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Ukrainian Catholics say Americans helped rebuild church leadership
Catholic News Service photo
Members of Vienna's Ukrainian community hold Ukrainian flags and placards outside St. Stephen's Cathedral as they protest against Russian troops in Ukraine March 5. A Ukrainian Catholic priest in Ukraine's Crimea region said church members are
Catholic News Service photo
Members of Vienna's Ukrainian community hold Ukrainian flags and placards outside St. Stephen's Cathedral as they protest against Russian troops in Ukraine March 5. A Ukrainian Catholic priest in Ukraine's Crimea region said church members are "alarmed a nd frightened" by the Russian military occupation and fear their communities could be outlawed again if Russian rule becomes permanent. 
Catholic News Service


WASHINGTON — After the fall of communism, the U.S. Catholic Church helped rebuild the people, not just the structures, of the Ukrainian Catholic Church.

In a series of phone interviews and emails, Ukrainian Catholics, whose Eastern-rite church was suppressed under communism from 1946 to 1989, detailed the help they received from Americans.

Ukrainian Catholic Bishop Ken Nowakowski of New Westminster, British Columbia, was serving as a priest in Ukraine in the early 1990s. He told Catholic News Service that U.S. church leaders "really wanted to invest in people and not so much in bricks and mortar. What we are experiencing today in Ukraine is the fact that the leadership of American Catholics really invested in (Ukrainian church) leadership."

He recalled that Ukrainian Catholic churches were scrambling to register themselves after decades of suppression by the Soviets, when the U.S. church stepped in, helping, among other things, with monasteries and religious communities.

"Really what they did was supply us with funds for our seminaries," Bishop Nowakowski said. "By 1992 we had four diocesan seminaries and two for monastics, a total of over 900 men studying for priesthood in Ukraine. That meant 900 breakfasts, 900 lunches, 900 suppers and snacks, plus textbooks and premises. Much of the money went to the training for the future clergy in Ukraine."

Much of the money came through the annual Aid to the Church in Central and Eastern Europe national collection. This year's collection was conducted on Ash Wednesday in most U.S dioceses.

Since the inception of the collection approximately $23 million in aid has been given to the church in Ukraine, taking into account both Latin- and Eastern-rite dioceses, said Declan Murphy, director of the U.S. bishops' collection.

Other Catholic organizations and foundations have added to that sum with their own initiatives to rebuild the church.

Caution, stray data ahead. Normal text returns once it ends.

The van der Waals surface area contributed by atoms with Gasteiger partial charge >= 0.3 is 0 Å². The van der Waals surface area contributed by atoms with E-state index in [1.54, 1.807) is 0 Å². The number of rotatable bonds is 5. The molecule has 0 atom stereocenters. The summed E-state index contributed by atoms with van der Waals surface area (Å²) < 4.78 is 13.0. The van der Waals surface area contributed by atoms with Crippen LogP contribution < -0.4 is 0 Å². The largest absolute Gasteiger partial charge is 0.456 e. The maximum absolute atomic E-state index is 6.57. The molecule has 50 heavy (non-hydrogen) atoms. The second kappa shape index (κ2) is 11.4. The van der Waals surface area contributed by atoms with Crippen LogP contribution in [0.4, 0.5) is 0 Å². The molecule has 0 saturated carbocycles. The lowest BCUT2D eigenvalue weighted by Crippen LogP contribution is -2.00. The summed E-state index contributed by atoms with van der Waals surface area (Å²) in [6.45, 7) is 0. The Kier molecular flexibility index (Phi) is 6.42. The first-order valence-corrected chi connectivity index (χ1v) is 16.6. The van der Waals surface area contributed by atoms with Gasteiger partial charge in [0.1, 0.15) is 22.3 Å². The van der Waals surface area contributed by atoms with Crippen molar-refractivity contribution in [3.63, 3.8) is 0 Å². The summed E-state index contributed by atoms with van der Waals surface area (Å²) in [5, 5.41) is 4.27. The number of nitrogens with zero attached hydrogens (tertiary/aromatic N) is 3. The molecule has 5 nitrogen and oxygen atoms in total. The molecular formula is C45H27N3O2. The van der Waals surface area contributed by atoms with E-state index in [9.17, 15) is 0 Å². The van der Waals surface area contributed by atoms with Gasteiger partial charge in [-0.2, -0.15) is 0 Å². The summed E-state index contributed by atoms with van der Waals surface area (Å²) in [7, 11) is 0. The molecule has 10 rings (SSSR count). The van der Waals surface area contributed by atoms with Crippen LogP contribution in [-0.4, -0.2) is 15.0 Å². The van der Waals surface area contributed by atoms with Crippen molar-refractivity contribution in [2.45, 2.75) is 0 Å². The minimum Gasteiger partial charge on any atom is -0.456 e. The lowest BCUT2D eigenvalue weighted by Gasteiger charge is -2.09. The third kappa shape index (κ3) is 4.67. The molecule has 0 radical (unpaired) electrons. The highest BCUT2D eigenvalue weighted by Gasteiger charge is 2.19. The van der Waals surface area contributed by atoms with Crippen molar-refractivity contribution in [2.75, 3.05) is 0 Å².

The Catholic Near East Welfare Association, the Papal Foundation, U.S.-based Ukrainian Catholic eparchies and Latin-rite dioceses and the U.S. bishops' Catholic Communication Campaign all played major roles, providing substantial financial assistance for a number of projects aimed at youth evangelization, education and formation of future priests, and promotion of Christian values within Ukrainian families.

"It should be underlined that the United States as a country has been a very big help to our church and nation in many ways," said Father Iouri Koslovskii, an assistant professor at the theological academy in Ivano-Frankivsk, Ukraine.

After the fall of communism in Ukraine -- which had included the martyrdom of many bishops, priests and religious -- "a lot of resources, human and financial, were ready to be invested into our church," Father Koslovskii said. "At that point, I was completing my school and I was thinking of entering into a seminary that was just opened in my town. The seminary administrators were priests from the U.S. They were very different form people that I knew in Ukraine. They were much more open, self-confident, independent thinking and free" -- a significant change from the repression to which Catholics had been subjected for decades.

Father Bohdan Tymchyshyn, a Ukrainian priest who is a member of a Ukrainian bishops' family commission, is developing a mentorship program for orphans. He said all of his education outside Ukraine was funded by American donors

"I'm very grateful to Bishop Basil Losten, former eparch of the Stamford Eparchy in the USA, and all people who, through him, helped me to study and get formation," he told CNS.

Father Tymchyshyn studied at St. Basil College in Stamford, Conn., and St. Joseph Seminary in Yonkers, N.Y., before continuing his studies in Rome.

With Catholicism having been outlawed in Ukraine under communism, a push has been made to reclaim buildings and property or to buy land on which to build new churches and edifices.

Bishop Stepan Meniok of Donetsk-Kharkiv in eastern Ukraine reported a building boom financed in large part by the U.S. church.

"There is a great need in East for the support of the missionary clergy, various church projects and the building and finishing up of the church buildings for the established faith communities," he said.

For instance, he said, U.S. donors have invested about $27,000 for a church in Kharkiv. The basement of the church is being finished and the walls of the future church edifice have been erected. In all, the total cost is expected to run between $81,000 and $108,000.

Land is also needed for a future churches Poltava and Donetsk, said Bishop Meniok. The average expense for a land plot is nearly $2,200.





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